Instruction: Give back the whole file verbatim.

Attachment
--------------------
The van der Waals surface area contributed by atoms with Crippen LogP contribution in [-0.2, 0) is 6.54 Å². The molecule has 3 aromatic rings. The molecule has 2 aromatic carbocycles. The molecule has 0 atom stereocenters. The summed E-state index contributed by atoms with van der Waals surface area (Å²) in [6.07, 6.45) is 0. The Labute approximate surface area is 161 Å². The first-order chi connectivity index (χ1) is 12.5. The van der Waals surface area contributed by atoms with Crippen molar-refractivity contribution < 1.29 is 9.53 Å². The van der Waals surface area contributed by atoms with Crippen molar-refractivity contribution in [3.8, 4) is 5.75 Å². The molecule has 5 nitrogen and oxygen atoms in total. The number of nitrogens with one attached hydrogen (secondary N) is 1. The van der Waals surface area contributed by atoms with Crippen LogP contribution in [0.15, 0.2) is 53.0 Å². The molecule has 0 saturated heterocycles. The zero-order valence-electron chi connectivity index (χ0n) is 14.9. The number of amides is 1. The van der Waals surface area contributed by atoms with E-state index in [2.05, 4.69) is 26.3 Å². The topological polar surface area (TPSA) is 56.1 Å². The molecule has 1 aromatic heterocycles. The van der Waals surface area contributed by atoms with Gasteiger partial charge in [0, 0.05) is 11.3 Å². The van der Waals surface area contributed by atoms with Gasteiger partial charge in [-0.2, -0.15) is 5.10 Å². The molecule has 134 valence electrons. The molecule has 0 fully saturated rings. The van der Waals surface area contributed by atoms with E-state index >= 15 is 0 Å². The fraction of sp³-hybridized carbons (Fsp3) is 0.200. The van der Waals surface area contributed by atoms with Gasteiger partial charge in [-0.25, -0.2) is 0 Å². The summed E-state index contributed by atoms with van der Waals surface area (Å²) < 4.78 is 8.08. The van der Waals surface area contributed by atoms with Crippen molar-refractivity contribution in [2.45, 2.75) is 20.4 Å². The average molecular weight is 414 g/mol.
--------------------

The van der Waals surface area contributed by atoms with Crippen LogP contribution in [-0.2, 0) is 6.54 Å². The molecule has 3 aromatic rings. The molecule has 2 aromatic carbocycles. The molecule has 0 atom stereocenters. The summed E-state index contributed by atoms with van der Waals surface area (Å²) in [6.07, 6.45) is 0. The Labute approximate surface area is 161 Å². The first-order chi connectivity index (χ1) is 12.5. The van der Waals surface area contributed by atoms with Crippen molar-refractivity contribution < 1.29 is 9.53 Å². The van der Waals surface area contributed by atoms with Crippen molar-refractivity contribution in [3.8, 4) is 5.75 Å². The molecule has 5 nitrogen and oxygen atoms in total. The number of nitrogens with one attached hydrogen (secondary N) is 1. The van der Waals surface area contributed by atoms with Crippen LogP contribution in [0.15, 0.2) is 53.0 Å². The molecule has 0 saturated heterocycles. The zero-order valence-electron chi connectivity index (χ0n) is 14.9. The number of amides is 1. The van der Waals surface area contributed by atoms with E-state index in [2.05, 4.69) is 26.3 Å². The topological polar surface area (TPSA) is 56.1 Å². The molecule has 1 aromatic heterocycles. The van der Waals surface area contributed by atoms with Gasteiger partial charge in [0, 0.05) is 11.3 Å². The van der Waals surface area contributed by atoms with Gasteiger partial charge in [-0.2, -0.15) is 5.10 Å². The molecule has 134 valence electrons. The molecule has 0 fully saturated rings. The van der Waals surface area contributed by atoms with E-state index >= 15 is 0 Å². The fraction of sp³-hybridized carbons (Fsp3) is 0.200. The van der Waals surface area contributed by atoms with Gasteiger partial charge in [-0.25, -0.2) is 0 Å². The summed E-state index contributed by atoms with van der Waals surface area (Å²) < 4.78 is 8.08. The van der Waals surface area contributed by atoms with Crippen molar-refractivity contribution in [2.45, 2.75) is 20.4 Å². The average molecular weight is 414 g/mol.